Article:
I heard a senior NHS manager on the radio mid-week sounding like Sharon (“I don’t do blame”) Shoesmith, Haringey’s ousted children’s services chief, as he defended his hospital against a damning report from the Care Quality Commission.
That may all be logical, but it’s wiser to put your hands up. I made a note to consult his local MP. Then Andrew Lansley was forced – this time by evidence, not politics – to reverse his freeze on public health marketing campaigns. Interesting too, I thought.
But no, the bill (yes, that bill) got interesting again and rival impulses died. Nick Clegg and John Healey made head to head speeches on the same day, the “sack Lansley” story got another puff of wind, then Number 10 signalled what we suspected here last week: that it would rather lobotomise the bill than lose the coalition.
To Tory MPs, Clegg’s speech must have been exasperating because, like David Cameron a few days earlier, it made the familiar case for Lansley-ism, then backed away from it in the name of “peace of mind, the best care and a say in decisions” for NHS patients.
That translated as no compulsion for GPs to join what will become wider professional consortia; a slower pace too for competition where appropriate; no “top-down” opening up of all services to any qualified provider.
The deputy PM further complicated matters by making an unscripted, unilateral pledge that the bill would go back to its Commons committee stage for further line-by-line analysis and amendment before heading for the Lords in July – or is that September?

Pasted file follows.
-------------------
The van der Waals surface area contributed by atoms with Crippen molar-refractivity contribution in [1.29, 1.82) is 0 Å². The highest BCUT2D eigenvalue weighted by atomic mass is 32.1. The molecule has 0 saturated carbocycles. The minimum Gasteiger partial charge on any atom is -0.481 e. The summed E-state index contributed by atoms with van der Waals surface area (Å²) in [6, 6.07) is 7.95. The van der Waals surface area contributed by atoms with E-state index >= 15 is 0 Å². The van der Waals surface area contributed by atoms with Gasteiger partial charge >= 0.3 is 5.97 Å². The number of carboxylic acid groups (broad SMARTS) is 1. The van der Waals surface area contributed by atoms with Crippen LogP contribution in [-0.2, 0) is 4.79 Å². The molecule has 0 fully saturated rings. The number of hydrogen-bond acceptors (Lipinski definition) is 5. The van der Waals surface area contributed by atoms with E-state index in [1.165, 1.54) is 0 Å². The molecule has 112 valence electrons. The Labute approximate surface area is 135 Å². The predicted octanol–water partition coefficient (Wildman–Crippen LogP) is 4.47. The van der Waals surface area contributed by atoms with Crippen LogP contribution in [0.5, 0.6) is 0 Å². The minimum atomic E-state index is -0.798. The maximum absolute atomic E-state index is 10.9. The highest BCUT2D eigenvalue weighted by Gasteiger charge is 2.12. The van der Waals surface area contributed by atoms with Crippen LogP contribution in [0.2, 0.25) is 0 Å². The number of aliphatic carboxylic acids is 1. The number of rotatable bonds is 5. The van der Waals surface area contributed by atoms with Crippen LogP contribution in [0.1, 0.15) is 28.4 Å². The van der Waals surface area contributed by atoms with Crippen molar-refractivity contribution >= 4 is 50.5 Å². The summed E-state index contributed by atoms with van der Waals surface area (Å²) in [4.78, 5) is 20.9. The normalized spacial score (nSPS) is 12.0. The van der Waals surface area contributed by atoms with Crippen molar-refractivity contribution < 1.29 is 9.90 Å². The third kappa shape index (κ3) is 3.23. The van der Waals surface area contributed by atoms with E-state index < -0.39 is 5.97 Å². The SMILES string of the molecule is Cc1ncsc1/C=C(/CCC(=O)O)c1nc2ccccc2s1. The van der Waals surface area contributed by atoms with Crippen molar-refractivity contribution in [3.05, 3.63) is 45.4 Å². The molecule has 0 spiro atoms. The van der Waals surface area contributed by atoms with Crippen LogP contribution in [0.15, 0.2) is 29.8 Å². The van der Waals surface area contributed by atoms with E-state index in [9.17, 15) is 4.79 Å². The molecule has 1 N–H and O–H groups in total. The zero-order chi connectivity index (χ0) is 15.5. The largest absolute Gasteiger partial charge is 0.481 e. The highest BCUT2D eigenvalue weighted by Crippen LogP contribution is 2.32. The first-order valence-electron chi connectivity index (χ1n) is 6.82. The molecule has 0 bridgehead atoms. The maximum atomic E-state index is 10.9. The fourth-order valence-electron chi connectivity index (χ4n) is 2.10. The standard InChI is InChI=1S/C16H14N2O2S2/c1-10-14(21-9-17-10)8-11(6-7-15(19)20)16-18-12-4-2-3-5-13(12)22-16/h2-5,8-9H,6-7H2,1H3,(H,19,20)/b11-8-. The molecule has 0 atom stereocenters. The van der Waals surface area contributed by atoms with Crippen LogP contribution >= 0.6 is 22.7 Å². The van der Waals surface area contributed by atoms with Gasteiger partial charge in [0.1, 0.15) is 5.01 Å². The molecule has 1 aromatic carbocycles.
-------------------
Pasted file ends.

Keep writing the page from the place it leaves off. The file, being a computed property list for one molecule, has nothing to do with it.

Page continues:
Probably, although that decision remains unresolved. But Labour’s John Healey, unfairly pilloried in some newspapers for having no impact on the controversy, has now tabled new amendments: on accountability, insolvency, the private patient cap and other issues, notably the abolition of Monitor as the NHS’s economic regulator or (his fallback position) the reassertion of collaboration over competition.
Healey’s own critique of the bill’s flaws, his speech to the Royal Society of Medicine, was (says me) the most lucid he has made in this campaign, some points reiterated on BBC One’s Andrew Marr Show.
Putting his political point scoring aside he argued that the bill breaks up the NHS at both national and local level; that it breaks public accountability; and unleashes the beast of competition that “can’t be put back in its cage.”
To Labour’s amazement its lobbying is finding that some key health policy makers in Whitehall haven’t actually read the bill – unlike ex-health minister Lord (David) Owen.
No enemy of pro-market reform, Lord Owen has obtained damning legal opinion on the ending of the secretary of state’s duty “to secure the provision of services”. Instead it would lay much responsibility on local providers/commissioners who may not be equipped to cope with the flak.
No wonder the medics are alarmed!
Incidentally, Lord Owen also established that no new legal advice was sought on the impact of the bill on EU and UK competition law because it does not change the status quo – a much disputed point. He is fighting the Department of Health’s use of a Freedom of Information Act loophole to deny him the advice it got in 2007.
All jolly interesting, eh? Sack Lansley? I remain confident he will neither quit nor be fired, but will bend with Number 10 wind and cut a deal. And Nick de Bois, the Tory MP who tried to establish Tory “red lines” to counter Clegg’s? He’ll fight on too but will bend after a row.
It’s an undignified dog’s dinner of a retreat, but pragmatic David Cameron has decided that survival matters more. Clever chap.